Preventing sexual abusers of children from reoffending: systematic review of medical and psychological interventions
To evaluate the effectiveness of current medical and psychological interventions for individuals at risk of sexually abusing children, both in known abusers and those at risk of abusing.
Systematic review of interventions designed to prevent reoffending among known abusers and prevention for individuals at risk of sexually abusing children. Randomised controlled trials and prospective observational studies were eligible. Primary outcomes were arrests, convictions, breaches of conditions, and self reported sexual abuse of children after one year or more.
After review of 1447 abstracts, we retrieved 167 full text studies, and finally included eight studies with low to moderate risk of bias. We found weak evidence for interventions aimed at reducing reoffending in identified sexual abusers of children. For adults, evidence from five trials was insufficient regarding both benefits and risks with psychological treatment and pharmacotherapy. For adolescents, limited evidence from one trial suggested that multisystemic therapy prevented reoffence (relative risk 0.18, 95% confidence interval 0.04 to 0.73); lack of adequate research prevented conclusions about effects of other treatments. Evidence was also inadequate regarding effectiveness of treatment for children with sexual behavioural problems in the one trial identified. Finally, we found no eligible research on preventive methods for adults and adolescents who had not sexually abused children but were at higher risk of doing so (such as those with paedophilic sexual preference [sic]).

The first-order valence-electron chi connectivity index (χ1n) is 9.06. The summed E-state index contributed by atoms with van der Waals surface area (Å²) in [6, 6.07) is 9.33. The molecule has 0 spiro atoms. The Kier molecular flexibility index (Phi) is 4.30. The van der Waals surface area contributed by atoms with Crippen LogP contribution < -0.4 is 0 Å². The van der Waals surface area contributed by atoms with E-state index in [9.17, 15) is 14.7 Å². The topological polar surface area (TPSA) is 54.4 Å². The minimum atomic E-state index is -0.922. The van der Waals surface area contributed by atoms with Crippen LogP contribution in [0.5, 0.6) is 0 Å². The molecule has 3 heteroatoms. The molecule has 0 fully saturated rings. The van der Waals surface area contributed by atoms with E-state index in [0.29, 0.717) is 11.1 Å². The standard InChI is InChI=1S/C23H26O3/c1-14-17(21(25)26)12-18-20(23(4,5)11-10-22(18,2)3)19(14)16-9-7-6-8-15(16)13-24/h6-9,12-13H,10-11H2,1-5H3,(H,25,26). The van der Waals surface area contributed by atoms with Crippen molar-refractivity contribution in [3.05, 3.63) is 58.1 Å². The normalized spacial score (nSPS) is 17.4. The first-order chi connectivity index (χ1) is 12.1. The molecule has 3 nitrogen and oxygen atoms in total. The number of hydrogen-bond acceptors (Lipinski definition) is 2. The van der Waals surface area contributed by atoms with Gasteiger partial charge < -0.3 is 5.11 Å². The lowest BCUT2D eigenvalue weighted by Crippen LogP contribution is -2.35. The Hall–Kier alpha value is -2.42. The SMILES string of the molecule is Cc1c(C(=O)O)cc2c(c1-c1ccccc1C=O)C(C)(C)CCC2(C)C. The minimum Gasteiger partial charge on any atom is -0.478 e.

There are major weaknesses in the scientific evidence, particularly regarding adult men, the main category of sexual abusers of children. Better coordinated and funded high quality studies including several countries are urgently needed. Until conclusive evidence is available, realistic clinical strategies might involve reduction of specific risk factors for sex crimes [sic], such as sexual preoccupation, in abusers at risk of reoffending.
BMJ 2013; 347 doi: http://dx.doi.org/10.1136/bmj.f4630; Cite this as: BMJ 2013;347:f4630"
In Nuremberg tomorrow to discuss, when are research findings strong enough to be the basis for policy? A question I'm very interested in.(Embedded Tweet - click date)
— Ruth Mann (@Ruth_E_Mann) January 12, 2014